- Views & Opinions
For the 117th year, the National Audubon Society is organizing its annual Christmas Bird Count. Between Dec. 14 and Jan. 5, tens of thousands of bird-loving volunteers — citizen scientists — will participate in counts across the Western Hemisphere.
The data continues to contribute to one of only two large existing pools of information notifying ornithologists and conservation biologists about what conservation action is required to protect birds and the places they need.
The Christmas Bird Count is the longest-running wildlife census in the world.
Each individual count takes place in a 15-mile-wide circle and is led by a compiler responsible for organizing volunteers and submitting observations to Audubon. Within each circle, participants tally all birds seen or heard that day — not just the species but total numbers to provide a clear idea of the health of that particular population.
“It’s never been easier to be a citizen scientist and it’s never been more important to be one,” said David Yarnold, president and CEO of the National Audubon Society. “Birds and the people who watch them are noticing changes. Using the data gathered by more than a century of Christmas Bird Counts, Audubon will keep protecting birds and the places they need. I’m incredibly proud of the volunteers that contribute to this tradition.”
Christmas Bird Count data have been used in more than 200 peer-reviewed articles, including Audubon’s landmark Birds and Climate Change Report, which found that more than half of the bird species in North America are threatened by a changing climate.
When combined with other surveys such as the Breeding Bird Survey, it provides a picture of how the continent’s bird populations have changed in time and space over the past hundred years.
The long term perspective is vital for conservationists, informing strategies to protect birds and their habitat, and helps identify environmental issues with implications for people as well.
Last year, the 116th Christmas Bird Count included a record-setting 2,505 count circles, with 1,902 counts in the United States, 471 in Canada and 132 in Latin America, the Caribbean, Bermuda and the Pacific Islands.
In total, 76,669 observers in 2015 tallied up 58,878,071 birds representing 2,607 different species — about one-quarter of the world’s known avifauna. About 5 percent of the North American landmass was surveyed by the Christmas Bird Count.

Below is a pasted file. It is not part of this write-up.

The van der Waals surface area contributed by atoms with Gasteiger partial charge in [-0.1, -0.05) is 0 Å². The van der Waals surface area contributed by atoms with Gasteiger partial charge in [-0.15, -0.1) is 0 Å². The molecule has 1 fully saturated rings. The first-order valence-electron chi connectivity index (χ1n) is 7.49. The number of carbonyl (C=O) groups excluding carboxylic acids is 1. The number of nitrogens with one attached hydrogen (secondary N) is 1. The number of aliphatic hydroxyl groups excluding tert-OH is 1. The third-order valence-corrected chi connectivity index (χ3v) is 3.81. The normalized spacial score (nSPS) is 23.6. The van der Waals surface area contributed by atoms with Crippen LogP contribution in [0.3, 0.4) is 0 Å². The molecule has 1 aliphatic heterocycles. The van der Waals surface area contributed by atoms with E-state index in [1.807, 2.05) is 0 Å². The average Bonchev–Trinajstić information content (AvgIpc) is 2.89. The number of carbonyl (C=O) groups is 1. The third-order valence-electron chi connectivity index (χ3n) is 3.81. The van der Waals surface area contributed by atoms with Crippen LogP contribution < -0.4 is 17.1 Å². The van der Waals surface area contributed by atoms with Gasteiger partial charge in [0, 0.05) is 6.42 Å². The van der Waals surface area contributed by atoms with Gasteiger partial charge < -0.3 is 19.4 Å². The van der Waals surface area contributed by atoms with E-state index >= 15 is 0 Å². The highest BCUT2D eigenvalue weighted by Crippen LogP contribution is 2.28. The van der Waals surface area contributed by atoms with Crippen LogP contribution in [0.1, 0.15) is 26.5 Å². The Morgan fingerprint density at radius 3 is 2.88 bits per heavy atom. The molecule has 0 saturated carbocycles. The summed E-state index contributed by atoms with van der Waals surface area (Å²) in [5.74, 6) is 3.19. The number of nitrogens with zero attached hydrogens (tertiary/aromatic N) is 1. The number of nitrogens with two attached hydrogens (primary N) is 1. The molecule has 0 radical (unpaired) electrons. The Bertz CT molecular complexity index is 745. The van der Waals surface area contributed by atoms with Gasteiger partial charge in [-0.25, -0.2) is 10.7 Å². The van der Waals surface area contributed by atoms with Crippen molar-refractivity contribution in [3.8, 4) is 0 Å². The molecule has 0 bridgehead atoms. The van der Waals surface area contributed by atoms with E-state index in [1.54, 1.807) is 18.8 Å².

“From Alaska’s Arctic coast to Tierra del Fuego, and from Newfoundland to Los Angeles, the 117th CBC is a tradition that everyone can participate in,” said Geoff LeBaron, Audubon’s Christmas Bird Count director. “Adding observations to more than a century of data helps scientists and conservationists observe trends that will help make our work more impactful.”
A disturbing finding from last year was the continued decline of the Northern Bobwhite, the only native quail in the eastern United States. Record low numbers of this species were observed from the Midwestern states to the Mid-Atlantic and down to Florida.
Meanwhile the Eurasian Collared-Dove, introduced to the Bahamas in the 1970s from its native Europe, was observed in record high numbers from North Carolina throughout the Midwest and northward to the Great Lakes and southern Canada.
These two species are of great concern as Audubon embarks on its 117th count.
Beginning on Christmas Day in 1900, Frank M. Chapman, founder of Bird-Lore — which evolved into Audubon magazine — proposed a new holiday tradition that would count birds during the holidays rather than hunt them.
Conservation was in its beginning stages in that era, and many observers and scientists were becoming concerned about declining bird populations. So began the Christmas Bird Count. 117 years later, the tradition continues and still manages to bring out the best in people.
The Audubon Christmas Bird Count is a citizen science project organized by the National Audubon Society. There is no fee to participate and the quarterly report, American Birds, is available online.
Counts are open to birders of all skill levels and Audubon’s free Bird Guide app makes it even easier to chip in.
For more about the Christmas Bird Count, go online to www.christmasbirdcount.org.